I’m finding this difficult because I find a lot of it very funny. Some of it can be easily dispensed with – there’s a scene where Grusha flees across a collapsing bridge which wouldn’t be easy to stage convincingly for example so I’m happy to abandon that. But apart from a couple of obvious sections and the odd line here and there, the rest of it is either entertaining or relevant (unsurprisingly I suppose – he wrote it three hours long for a reason…).

Having said this, it’s hard to work out what I find funny – with my weird sense of humour – and what genuinely is funny. Any ideas?
The reading was interesting. Inevitably I didn’t have the right numbers of the right sex / age of people so the allocation of parts was pretty random. But they all rose to the occasion and delivered the dialogue with typical flair.

They read the first scene – the coup, the abandoning of the child, etc. – stumbling over the Russian (Caucasian?) names. And it highlighted how much work will have to be done on allocating the lines for all the little parts. Every scene seems to be littered with them.

Having finished the scene, someone cheerfully pronounced: “well, that was weird”. Great. “Weird in what way?” “Well you know, some of the dialogue. It doesn’t even make sense.” That bodes well then.

However, no-one burst out with a “can’t possibly do that play” – even if they were thinking it. So that’s something. And in fact, seeing a few of them for lunch yesterday, they were muttering almost enthusiastically about it. Hope so, as we’ll need a great deal of enthusiasm to get this off the ground.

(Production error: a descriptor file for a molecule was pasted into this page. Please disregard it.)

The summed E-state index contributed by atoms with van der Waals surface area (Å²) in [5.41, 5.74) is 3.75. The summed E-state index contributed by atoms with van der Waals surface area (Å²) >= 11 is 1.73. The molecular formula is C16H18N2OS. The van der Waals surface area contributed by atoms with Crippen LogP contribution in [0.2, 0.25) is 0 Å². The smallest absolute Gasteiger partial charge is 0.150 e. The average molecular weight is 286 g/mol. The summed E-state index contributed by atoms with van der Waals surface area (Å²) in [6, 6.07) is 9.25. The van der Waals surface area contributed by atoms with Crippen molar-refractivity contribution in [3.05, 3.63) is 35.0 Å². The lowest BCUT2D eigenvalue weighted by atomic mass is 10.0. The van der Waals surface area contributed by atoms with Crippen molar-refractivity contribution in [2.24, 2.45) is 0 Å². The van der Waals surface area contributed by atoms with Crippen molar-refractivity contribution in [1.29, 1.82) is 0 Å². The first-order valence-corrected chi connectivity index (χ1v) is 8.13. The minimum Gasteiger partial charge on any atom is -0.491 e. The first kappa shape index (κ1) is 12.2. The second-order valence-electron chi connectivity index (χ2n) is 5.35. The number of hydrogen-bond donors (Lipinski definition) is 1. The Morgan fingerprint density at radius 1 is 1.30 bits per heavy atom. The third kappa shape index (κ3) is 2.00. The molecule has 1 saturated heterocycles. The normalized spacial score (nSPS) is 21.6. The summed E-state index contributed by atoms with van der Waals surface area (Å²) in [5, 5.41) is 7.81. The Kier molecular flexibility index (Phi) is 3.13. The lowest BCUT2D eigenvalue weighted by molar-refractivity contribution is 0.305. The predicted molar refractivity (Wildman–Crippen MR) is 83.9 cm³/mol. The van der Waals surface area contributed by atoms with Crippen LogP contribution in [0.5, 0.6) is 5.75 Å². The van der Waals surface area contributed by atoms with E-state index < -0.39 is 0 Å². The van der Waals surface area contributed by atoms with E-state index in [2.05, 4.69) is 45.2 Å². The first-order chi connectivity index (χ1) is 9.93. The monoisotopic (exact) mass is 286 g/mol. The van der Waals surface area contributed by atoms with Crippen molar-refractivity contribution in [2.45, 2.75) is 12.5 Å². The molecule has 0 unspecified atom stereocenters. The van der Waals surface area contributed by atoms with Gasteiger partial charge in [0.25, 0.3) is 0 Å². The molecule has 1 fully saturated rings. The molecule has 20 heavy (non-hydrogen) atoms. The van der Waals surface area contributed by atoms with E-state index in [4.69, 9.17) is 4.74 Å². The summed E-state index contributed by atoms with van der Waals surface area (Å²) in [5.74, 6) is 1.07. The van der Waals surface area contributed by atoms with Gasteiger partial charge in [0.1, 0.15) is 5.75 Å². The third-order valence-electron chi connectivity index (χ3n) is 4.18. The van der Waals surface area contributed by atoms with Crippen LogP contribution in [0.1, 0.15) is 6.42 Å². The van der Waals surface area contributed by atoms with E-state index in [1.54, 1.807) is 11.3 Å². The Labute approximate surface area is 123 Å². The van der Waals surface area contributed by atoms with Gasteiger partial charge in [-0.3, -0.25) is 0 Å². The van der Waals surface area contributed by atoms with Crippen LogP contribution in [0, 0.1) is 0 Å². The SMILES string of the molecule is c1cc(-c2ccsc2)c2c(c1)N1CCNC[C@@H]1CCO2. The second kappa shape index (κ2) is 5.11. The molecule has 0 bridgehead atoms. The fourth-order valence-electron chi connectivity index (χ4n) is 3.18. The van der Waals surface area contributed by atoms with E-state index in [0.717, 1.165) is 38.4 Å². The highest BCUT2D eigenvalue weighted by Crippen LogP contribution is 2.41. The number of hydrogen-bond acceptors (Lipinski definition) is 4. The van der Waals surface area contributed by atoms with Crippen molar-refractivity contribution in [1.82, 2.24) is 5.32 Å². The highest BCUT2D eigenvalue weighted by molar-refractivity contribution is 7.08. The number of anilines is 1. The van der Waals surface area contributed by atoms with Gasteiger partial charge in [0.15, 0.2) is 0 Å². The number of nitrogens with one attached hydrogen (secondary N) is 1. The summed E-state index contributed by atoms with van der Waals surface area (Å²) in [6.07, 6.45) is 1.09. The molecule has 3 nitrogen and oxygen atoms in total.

Tuesday, April 04, 2006

I’m just back from Palma after a stunning week of sunshine. And what a beautiful island Mallorca is. It was a week of red wine (and variants), incredible scenery, couple of good books, lots of nonsensical drunken chat, some brilliant April Fools (always the child…) and a couple of icy cold swimming pool swims. Temperature got up to 30 degrees for our final Sunday.

In my absence, matters have been rather precipitated as the our festival show director has withdrawn. We had a reading of her play scheduled for the group monthly meeting tomorrow night and are now left without anything to read. So I volunteered the ‘Chalk Circle’ in its place.

Which isn’t quite how I wanted this to happen as I envisage a certain amount of suspicion about my choice of play which I don’t feel I’m yet armed to address. Having said this, my previous choices have been rather more radical so I perhaps don’t need to worry.

More importantly, I haven’t done much more thinking about my so-called ‘vision’. But then I’m in the rather peculiar position of having one candidate to audition in the next couple of weeks before he disappears abroad for six months. To do that any kind of justice, I need to work out at least a bit of how it might all fit together. So this hastily arranged reading isn’t such a bad thing.

I’ve also got hold of another version of the translation which contains copious notes about what Brecht meant with this and that. So I can perhaps start my conscientious reading around the subject.

From an utterly selfish point of view, the cancellation of our festival show (though don’t tell anyone – we’re not announcing it until tomorrow night) means that I may have less of a struggle to cast and crew my effort. But I shouldn’t speak so hastily. Or so self-interestedly. I’m sure my words will come back to haunt me.